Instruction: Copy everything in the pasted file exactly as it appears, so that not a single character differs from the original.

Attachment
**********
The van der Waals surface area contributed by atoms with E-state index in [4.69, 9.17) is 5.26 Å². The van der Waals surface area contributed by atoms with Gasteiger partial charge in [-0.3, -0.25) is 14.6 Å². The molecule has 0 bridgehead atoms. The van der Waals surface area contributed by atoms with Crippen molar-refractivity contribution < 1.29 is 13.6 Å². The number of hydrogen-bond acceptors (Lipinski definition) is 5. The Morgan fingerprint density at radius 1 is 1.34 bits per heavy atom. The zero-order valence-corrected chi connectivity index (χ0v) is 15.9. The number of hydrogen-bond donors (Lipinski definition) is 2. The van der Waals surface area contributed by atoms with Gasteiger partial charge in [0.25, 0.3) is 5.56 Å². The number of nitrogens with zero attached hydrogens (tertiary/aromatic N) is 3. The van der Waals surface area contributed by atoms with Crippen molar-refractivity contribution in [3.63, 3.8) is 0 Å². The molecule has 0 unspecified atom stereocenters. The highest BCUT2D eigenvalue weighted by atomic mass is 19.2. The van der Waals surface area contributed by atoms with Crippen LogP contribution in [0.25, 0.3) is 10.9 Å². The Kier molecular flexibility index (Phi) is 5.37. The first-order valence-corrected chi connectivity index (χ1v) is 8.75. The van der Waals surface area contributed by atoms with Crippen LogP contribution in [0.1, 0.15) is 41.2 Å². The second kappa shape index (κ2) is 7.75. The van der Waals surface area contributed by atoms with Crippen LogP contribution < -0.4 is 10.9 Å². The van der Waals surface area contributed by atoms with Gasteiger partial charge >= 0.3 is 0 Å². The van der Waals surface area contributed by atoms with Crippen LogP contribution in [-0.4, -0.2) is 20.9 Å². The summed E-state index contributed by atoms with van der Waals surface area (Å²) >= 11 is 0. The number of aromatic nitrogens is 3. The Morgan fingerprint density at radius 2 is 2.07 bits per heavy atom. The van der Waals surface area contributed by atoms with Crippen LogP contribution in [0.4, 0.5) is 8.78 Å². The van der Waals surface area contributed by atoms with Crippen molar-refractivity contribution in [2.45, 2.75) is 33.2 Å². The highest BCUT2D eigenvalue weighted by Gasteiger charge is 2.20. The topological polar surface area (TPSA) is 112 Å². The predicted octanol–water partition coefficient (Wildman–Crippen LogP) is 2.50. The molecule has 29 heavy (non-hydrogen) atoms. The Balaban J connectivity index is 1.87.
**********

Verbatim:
The van der Waals surface area contributed by atoms with E-state index in [4.69, 9.17) is 5.26 Å². The van der Waals surface area contributed by atoms with Gasteiger partial charge in [-0.3, -0.25) is 14.6 Å². The molecule has 0 bridgehead atoms. The van der Waals surface area contributed by atoms with Crippen molar-refractivity contribution < 1.29 is 13.6 Å². The number of hydrogen-bond acceptors (Lipinski definition) is 5. The Morgan fingerprint density at radius 1 is 1.34 bits per heavy atom. The zero-order valence-corrected chi connectivity index (χ0v) is 15.9. The number of hydrogen-bond donors (Lipinski definition) is 2. The van der Waals surface area contributed by atoms with Gasteiger partial charge in [0.25, 0.3) is 5.56 Å². The number of nitrogens with zero attached hydrogens (tertiary/aromatic N) is 3. The van der Waals surface area contributed by atoms with Crippen molar-refractivity contribution in [3.63, 3.8) is 0 Å². The molecule has 0 unspecified atom stereocenters. The highest BCUT2D eigenvalue weighted by atomic mass is 19.2. The van der Waals surface area contributed by atoms with Crippen LogP contribution in [0.25, 0.3) is 10.9 Å². The Kier molecular flexibility index (Phi) is 5.37. The first-order valence-corrected chi connectivity index (χ1v) is 8.75. The van der Waals surface area contributed by atoms with Crippen LogP contribution in [0.1, 0.15) is 41.2 Å². The second kappa shape index (κ2) is 7.75. The van der Waals surface area contributed by atoms with Crippen LogP contribution < -0.4 is 10.9 Å². The van der Waals surface area contributed by atoms with Gasteiger partial charge >= 0.3 is 0 Å². The van der Waals surface area contributed by atoms with Crippen LogP contribution in [-0.4, -0.2) is 20.9 Å². The summed E-state index contributed by atoms with van der Waals surface area (Å²) >= 11 is 0. The number of aromatic nitrogens is 3. The Morgan fingerprint density at radius 2 is 2.07 bits per heavy atom. The van der Waals surface area contributed by atoms with Crippen LogP contribution in [0.4, 0.5) is 8.78 Å². The van der Waals surface area contributed by atoms with Crippen molar-refractivity contribution in [2.45, 2.75) is 33.2 Å². The highest BCUT2D eigenvalue weighted by Gasteiger charge is 2.20. The topological polar surface area (TPSA) is 112 Å². The predicted octanol–water partition coefficient (Wildman–Crippen LogP) is 2.50. The molecule has 29 heavy (non-hydrogen) atoms. The Balaban J connectivity index is 1.87.